In the first five parts of Bing's Webmaster Tools series, I tackled both publicly available tools and tools requiring a Webmaster Tools login and account. With all these tools at your fingertips, have you ever wondered how often you need to log in to manage your website or access data?
When I took over the management of search engine optimization for the Windows team, I know I did it. I connected almost every day to see what was happening and almost drove me crazy! But now? I do not log in to the Webmaster tools every day, but I log in several times a month. It's not that I'm crazy, I do not care anymore, but I've set up my webmaster tools so I can quickly pinpoint what I need.
I could write a novel about how I'm using Bing's Webmaster Tools because the program has many features, but here's an overview of the regular use of Webmaster Tools for manage my sites.
SEO is like chess, the strategy of the game is long
SEO is a long-term strategy, not fast and fast, and it often takes weeks or months to see the results.
The results are not guaranteed, I could have the most optimized site with amazing content, but not appear at the top of the page, one of the search results for various reasons. SEO is like chess where all the updates and link building efforts are part of a well-planned strategy to improve long-term performance. Bing Webmaster Tools is a platform for knowledge and diagnostics. They must be checked repeatedly throughout the month, not daily, to see if the improvements have an impact on performance.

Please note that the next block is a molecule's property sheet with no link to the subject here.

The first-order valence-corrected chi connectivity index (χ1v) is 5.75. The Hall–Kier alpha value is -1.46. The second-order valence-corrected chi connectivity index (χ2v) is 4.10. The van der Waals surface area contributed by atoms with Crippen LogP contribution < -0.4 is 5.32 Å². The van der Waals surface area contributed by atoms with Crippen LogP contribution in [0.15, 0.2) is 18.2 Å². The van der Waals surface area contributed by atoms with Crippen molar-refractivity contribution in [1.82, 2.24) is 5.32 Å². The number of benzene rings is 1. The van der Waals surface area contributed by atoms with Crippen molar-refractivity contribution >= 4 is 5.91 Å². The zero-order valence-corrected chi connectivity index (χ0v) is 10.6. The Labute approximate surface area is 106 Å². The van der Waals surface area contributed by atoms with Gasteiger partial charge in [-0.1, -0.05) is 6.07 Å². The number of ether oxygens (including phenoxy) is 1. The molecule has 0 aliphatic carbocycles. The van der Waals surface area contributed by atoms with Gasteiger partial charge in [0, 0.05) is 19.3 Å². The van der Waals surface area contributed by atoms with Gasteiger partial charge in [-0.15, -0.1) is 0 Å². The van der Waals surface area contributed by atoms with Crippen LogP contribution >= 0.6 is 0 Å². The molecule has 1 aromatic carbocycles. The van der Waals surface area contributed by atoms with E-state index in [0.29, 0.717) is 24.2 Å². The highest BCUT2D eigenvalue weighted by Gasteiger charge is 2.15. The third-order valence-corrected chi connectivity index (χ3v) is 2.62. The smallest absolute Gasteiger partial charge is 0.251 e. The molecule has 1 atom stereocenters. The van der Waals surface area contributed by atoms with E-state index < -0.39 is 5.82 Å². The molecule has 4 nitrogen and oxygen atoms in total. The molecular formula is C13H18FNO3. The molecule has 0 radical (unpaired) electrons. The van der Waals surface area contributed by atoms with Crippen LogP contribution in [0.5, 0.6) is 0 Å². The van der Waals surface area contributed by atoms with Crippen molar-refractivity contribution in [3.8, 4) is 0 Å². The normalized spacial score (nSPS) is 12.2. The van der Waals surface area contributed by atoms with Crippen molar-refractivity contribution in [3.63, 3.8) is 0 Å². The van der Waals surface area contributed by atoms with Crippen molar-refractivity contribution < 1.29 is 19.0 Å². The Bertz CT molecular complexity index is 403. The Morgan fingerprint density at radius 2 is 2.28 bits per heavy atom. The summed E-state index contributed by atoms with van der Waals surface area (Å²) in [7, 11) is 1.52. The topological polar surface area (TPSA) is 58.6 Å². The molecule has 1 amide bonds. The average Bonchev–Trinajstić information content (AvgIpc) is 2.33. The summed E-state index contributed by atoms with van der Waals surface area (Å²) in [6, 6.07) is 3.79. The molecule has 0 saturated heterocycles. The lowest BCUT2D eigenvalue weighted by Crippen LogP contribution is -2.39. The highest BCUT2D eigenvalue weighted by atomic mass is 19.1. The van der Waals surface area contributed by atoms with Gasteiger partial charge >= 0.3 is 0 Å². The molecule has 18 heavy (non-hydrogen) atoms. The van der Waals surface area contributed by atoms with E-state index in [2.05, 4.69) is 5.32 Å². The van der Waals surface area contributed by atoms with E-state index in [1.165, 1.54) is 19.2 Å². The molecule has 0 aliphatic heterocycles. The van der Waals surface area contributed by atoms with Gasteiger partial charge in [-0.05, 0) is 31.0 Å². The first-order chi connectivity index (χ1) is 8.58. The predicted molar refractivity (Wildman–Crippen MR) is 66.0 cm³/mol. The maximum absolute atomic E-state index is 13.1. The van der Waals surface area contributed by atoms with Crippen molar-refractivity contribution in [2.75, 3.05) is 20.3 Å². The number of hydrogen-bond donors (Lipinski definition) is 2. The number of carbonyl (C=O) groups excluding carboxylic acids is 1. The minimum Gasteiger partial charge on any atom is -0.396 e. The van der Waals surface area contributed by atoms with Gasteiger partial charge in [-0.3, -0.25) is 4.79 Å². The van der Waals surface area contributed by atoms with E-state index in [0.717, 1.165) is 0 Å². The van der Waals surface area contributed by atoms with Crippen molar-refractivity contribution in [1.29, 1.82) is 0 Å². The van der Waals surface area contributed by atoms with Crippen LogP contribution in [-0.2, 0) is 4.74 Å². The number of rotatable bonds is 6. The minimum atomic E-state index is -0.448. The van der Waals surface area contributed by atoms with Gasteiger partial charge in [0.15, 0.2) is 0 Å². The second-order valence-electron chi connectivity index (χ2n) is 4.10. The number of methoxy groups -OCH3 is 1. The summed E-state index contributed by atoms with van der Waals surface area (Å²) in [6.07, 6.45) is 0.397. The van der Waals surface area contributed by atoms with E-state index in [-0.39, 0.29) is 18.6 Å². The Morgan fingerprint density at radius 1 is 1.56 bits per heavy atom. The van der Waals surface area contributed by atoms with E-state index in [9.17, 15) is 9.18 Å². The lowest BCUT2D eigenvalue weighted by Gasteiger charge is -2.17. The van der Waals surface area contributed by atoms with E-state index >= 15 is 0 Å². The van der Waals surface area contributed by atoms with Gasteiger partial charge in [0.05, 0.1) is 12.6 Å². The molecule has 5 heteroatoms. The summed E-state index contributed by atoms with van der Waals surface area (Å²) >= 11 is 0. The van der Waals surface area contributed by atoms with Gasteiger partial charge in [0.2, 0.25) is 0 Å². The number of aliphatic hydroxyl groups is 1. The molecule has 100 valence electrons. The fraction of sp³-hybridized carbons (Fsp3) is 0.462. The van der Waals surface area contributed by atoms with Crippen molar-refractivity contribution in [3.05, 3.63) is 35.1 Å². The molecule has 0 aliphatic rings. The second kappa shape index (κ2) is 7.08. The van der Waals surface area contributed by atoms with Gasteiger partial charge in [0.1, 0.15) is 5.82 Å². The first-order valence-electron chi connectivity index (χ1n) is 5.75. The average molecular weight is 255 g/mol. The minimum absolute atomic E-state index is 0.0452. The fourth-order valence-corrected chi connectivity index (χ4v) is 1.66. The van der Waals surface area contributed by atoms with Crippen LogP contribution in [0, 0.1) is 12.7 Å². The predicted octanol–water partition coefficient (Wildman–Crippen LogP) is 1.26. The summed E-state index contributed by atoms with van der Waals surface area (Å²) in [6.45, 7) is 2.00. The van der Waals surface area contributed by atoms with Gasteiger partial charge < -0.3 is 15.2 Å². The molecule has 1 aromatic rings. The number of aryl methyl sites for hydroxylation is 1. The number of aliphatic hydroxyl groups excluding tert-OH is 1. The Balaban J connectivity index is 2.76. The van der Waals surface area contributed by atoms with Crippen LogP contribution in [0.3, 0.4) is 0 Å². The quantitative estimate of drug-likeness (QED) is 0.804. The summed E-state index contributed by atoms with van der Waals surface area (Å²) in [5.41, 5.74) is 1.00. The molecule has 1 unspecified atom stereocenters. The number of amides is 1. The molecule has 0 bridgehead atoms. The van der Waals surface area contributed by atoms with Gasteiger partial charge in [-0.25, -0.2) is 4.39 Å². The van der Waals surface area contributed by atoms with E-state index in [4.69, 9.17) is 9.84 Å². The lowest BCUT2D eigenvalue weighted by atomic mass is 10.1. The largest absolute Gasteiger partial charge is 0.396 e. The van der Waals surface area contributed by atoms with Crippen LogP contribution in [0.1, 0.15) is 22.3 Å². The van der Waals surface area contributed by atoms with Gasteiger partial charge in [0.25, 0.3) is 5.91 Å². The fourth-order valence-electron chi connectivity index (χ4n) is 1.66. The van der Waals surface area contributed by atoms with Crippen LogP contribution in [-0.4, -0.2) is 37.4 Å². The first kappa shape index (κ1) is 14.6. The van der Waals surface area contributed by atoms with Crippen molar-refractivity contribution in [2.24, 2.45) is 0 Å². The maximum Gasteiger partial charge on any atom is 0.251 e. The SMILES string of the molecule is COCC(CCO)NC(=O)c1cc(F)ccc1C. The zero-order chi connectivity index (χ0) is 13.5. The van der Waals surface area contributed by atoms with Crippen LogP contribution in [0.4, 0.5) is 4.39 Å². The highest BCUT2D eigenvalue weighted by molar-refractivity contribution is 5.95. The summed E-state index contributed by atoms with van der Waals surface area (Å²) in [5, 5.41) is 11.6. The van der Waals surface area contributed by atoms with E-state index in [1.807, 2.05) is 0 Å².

Daily management. Monitor daily messages from Bing Webmaster Tools that report unusual activities or events. Bing will send notifications if issues have arisen while crawling and indexing your site if your site does not follow the Webmaster Tools guidelines, or if you're having spam issues, malware or phishing on your site.
If you make important changes to your sites, such as a site migration you will want to connect or access performance data through the Webmasters application program interface, plus frequently to check the impact on traffic.
Monthly management. Check performance dashboards on a monthly basis for all that is unusual and use data from webmaster tools to complement your SEO strategy and reports. I start with the site activity report that displays a snapshot of search clicks, appearances in search, pages scanned, crawl errors, and indexed pages.
In the website activity report, I check the clicks and appearances of the search. How are they? Are there unusual increases or decreases?